2.	Between 1970 and 1995 the market economy had expanded its
impact dramatically around the world. Traditional trade barriers had been
reduced significantly and many of those changes, such as the creation of
free trade areas, the decline in government support for agriculture and the
deregulation of the financial industries, threatened the economic frameworks
within which many co-operatives had functioned for decades. To prosper,
in many instances merely to survive, co-operatives had to examine how they
would react to these altered circumstances.

Such changes also meant that most co-operatives were facing much more
intense competition. Using the advantages of modern forms of
communications, capital roamed the world with minimal interference,
seeking out the most prosperous investments. Economically, this meant that
many co-operatives found themselves directly confronting large
transnational firms, many of them possessing capital and legislative
advantages they did not have.

On intellectual and attitudinal levels, co-operatives were also confronted
by international media and educational institutions that  proclaimed the
predominance of business controlled by investors. Within those contexts,
the value of enterprises controlled democratically in the interests of people
had been brought into question. In fact, the celebration of capitalist
enterprise challenged the confidence of many within co-operatives,
particularly in the North Atlantic countries. In the face of that challenge,
there was a need to provide a clear vision of what made co-operatives
unique and valuable.

3.	In Central and Eastern Europe, the decline of the centrally-controlled
economies had also brought into question the role of co-operatives.
Paradoxically, though, it had simultaneously opened the way for the rebirth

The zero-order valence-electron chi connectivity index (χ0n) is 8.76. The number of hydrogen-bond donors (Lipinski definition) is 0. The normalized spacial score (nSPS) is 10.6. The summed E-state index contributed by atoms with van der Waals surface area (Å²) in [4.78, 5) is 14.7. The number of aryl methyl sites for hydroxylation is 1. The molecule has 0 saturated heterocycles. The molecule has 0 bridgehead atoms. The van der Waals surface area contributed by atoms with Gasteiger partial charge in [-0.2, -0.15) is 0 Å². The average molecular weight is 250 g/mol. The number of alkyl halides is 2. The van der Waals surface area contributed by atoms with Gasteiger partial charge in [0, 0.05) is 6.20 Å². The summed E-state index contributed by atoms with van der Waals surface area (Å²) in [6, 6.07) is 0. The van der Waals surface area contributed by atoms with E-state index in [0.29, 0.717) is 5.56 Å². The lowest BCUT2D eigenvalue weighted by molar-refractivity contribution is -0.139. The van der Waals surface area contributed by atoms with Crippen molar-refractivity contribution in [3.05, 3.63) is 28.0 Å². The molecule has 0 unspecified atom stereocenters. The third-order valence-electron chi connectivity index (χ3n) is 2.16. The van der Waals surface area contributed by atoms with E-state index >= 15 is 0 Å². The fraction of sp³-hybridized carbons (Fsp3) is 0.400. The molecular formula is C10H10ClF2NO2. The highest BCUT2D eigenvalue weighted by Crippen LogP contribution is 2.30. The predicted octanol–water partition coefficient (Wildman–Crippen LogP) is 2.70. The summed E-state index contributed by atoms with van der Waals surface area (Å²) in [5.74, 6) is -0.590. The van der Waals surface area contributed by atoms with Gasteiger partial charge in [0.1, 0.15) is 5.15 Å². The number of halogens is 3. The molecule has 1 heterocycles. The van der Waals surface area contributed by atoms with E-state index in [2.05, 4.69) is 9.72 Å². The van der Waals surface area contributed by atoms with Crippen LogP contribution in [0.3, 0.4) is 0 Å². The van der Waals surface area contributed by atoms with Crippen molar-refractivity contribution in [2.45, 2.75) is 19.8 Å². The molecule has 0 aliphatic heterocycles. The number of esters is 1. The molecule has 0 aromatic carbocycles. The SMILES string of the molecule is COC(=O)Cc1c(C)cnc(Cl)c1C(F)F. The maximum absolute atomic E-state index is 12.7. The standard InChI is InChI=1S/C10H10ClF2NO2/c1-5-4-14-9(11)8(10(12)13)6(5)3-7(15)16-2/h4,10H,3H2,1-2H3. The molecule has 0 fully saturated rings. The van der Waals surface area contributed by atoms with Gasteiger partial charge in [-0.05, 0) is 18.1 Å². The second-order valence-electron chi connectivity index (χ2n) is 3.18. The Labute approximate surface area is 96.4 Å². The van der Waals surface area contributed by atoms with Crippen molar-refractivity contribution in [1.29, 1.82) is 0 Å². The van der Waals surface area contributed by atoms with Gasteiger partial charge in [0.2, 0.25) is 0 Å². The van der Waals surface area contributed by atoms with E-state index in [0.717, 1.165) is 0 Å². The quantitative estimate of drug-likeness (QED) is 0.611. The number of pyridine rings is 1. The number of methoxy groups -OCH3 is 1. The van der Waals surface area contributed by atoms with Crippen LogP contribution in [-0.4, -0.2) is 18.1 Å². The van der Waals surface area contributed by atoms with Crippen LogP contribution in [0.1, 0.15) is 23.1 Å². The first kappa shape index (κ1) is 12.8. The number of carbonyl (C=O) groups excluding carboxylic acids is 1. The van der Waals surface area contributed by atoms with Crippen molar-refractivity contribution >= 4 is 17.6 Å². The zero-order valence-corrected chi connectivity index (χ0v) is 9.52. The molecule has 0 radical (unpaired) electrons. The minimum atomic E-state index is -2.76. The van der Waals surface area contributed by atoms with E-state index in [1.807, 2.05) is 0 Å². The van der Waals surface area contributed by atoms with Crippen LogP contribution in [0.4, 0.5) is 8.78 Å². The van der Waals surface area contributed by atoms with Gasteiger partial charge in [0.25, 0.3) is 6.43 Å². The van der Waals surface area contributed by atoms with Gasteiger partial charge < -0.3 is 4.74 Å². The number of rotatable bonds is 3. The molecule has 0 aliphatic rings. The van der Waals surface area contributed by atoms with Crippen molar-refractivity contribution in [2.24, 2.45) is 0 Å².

of co-operative enterprise, but that could only occur if there was a clear
understanding of how new and revived movements should be regulated
and encouraged.

4.	At the same time, the rapid expansion of many Asian countries,
along with economic growth in parts of Latin America and Africa, posed
unparalleled opportunities for the expansion of co-operatives. Indeed,
co-operative leaders from those continents provided many of the new
insights and fresh enthusiasm upon which much of the momentum for
examining the future was derived.

All of these developments brought new perspectives to the international
movement. They challenged some traditional assumptions, offered new
interpretations, and suggested new solutions to old problems. For such
opportunities to be seized, however, there was a need to identify clearly
how co-operatives should play a role in societies undergoing rapid change.

5.	Co-operatives confronted other, more general, challenges during
the 1990s, challenges that promised to be even more important in the
coming decades: they were the challenges associated with fundamental
changes in the human condition around the world. They included issues
raised by rapid increases in the global population; growing pressures on the
environment; increasing concentration of economic power in the hands of a
small minority of the world's population; varying crises besetting
communities within all kinds of cultures; deepening cycles of poverty
evident in too many parts of the globe; and increasingly frequent outbursts
of "ethnic" warfare.

Co-operatives, by themselves, cannot be expected to entirely resolve such
issues, but they can contribute significantly to their resolution. They can
produce and distribute high quality food at reasonable prices. They can,
as they often have, demonstrate a  concern for the environment. They can
fulfill their historic role of distributing economic power more widely and
fairly. They can be expected to enhance the communities in which they are
located. They can assist people capable of helping themselves escape
poverty. They can assist in bringing people with different cultures, religious
and political beliefs together. Co-operators traditions of distinctiveness and
addressing efficiently the needs of their members.

6.	The Statement of Co-operative Identity, therefore must be seen
within historical, contemporary and future contexts. The remainder of this
paper elaborates, albeit briefly, on each session of the statement from these
three perspectives.

The Definition of a Co-operative
1.	The statement defines a co-operative in the following way : 
"A co-operative is an autonomous association of persons united voluntarily
to meet their common economic, social and cultural needs and aspirations
through a jointly-owned and democratically-controlled enterprise".

2.	This definition is intended as a minimal statement; it is not intended
as a description of the "perfect" co-operative. It is intentionally broad in
scope, recognizing that members of the various kinds of co-operatives will
be involved differently and that members much have some freedom  in how
they organise their affairs. Hopefully, this definition will be useful in
drafting legislation, educating members and preparing text-book.